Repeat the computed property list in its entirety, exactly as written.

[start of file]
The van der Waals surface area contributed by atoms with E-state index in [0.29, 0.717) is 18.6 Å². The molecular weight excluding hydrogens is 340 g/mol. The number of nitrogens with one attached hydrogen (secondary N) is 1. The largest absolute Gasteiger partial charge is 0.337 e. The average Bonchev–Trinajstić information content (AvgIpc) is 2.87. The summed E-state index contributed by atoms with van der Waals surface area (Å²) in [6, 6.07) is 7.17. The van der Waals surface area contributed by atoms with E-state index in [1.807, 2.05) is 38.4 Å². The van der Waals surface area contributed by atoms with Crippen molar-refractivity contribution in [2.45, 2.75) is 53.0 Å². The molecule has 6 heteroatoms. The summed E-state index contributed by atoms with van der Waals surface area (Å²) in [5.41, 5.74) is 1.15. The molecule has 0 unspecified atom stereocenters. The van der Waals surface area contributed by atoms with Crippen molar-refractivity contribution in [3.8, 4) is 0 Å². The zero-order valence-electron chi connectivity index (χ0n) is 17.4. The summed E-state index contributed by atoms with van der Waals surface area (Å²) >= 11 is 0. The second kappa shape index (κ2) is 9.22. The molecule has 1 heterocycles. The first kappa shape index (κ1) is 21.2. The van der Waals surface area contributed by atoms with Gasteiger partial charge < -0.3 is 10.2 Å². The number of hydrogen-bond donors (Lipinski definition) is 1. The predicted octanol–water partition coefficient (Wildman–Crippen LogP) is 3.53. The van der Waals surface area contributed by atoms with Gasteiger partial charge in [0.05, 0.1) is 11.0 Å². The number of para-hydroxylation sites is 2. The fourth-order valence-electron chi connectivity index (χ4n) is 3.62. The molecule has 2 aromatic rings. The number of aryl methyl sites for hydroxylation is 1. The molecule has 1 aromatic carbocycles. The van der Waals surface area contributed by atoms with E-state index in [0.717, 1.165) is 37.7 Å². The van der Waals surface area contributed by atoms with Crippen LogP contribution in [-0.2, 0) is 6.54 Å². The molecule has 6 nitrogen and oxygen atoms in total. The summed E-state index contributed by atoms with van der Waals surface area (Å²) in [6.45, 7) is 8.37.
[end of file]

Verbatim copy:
The van der Waals surface area contributed by atoms with E-state index in [0.29, 0.717) is 18.6 Å². The molecular weight excluding hydrogens is 340 g/mol. The number of nitrogens with one attached hydrogen (secondary N) is 1. The largest absolute Gasteiger partial charge is 0.337 e. The average Bonchev–Trinajstić information content (AvgIpc) is 2.87. The summed E-state index contributed by atoms with van der Waals surface area (Å²) in [6, 6.07) is 7.17. The van der Waals surface area contributed by atoms with E-state index in [1.807, 2.05) is 38.4 Å². The van der Waals surface area contributed by atoms with Crippen molar-refractivity contribution in [2.45, 2.75) is 53.0 Å². The molecule has 6 heteroatoms. The summed E-state index contributed by atoms with van der Waals surface area (Å²) in [5.41, 5.74) is 1.15. The molecule has 0 unspecified atom stereocenters. The van der Waals surface area contributed by atoms with Crippen molar-refractivity contribution in [3.8, 4) is 0 Å². The zero-order valence-electron chi connectivity index (χ0n) is 17.4. The summed E-state index contributed by atoms with van der Waals surface area (Å²) >= 11 is 0. The second kappa shape index (κ2) is 9.22. The molecule has 1 heterocycles. The first kappa shape index (κ1) is 21.2. The van der Waals surface area contributed by atoms with Gasteiger partial charge < -0.3 is 10.2 Å². The number of hydrogen-bond donors (Lipinski definition) is 1. The predicted octanol–water partition coefficient (Wildman–Crippen LogP) is 3.53. The van der Waals surface area contributed by atoms with Gasteiger partial charge in [0.05, 0.1) is 11.0 Å². The number of para-hydroxylation sites is 2. The fourth-order valence-electron chi connectivity index (χ4n) is 3.62. The molecule has 2 aromatic rings. The number of aryl methyl sites for hydroxylation is 1. The molecule has 1 aromatic carbocycles. The van der Waals surface area contributed by atoms with E-state index in [0.717, 1.165) is 37.7 Å². The van der Waals surface area contributed by atoms with Crippen LogP contribution in [-0.2, 0) is 6.54 Å². The molecule has 6 nitrogen and oxygen atoms in total. The summed E-state index contributed by atoms with van der Waals surface area (Å²) in [6.45, 7) is 8.37.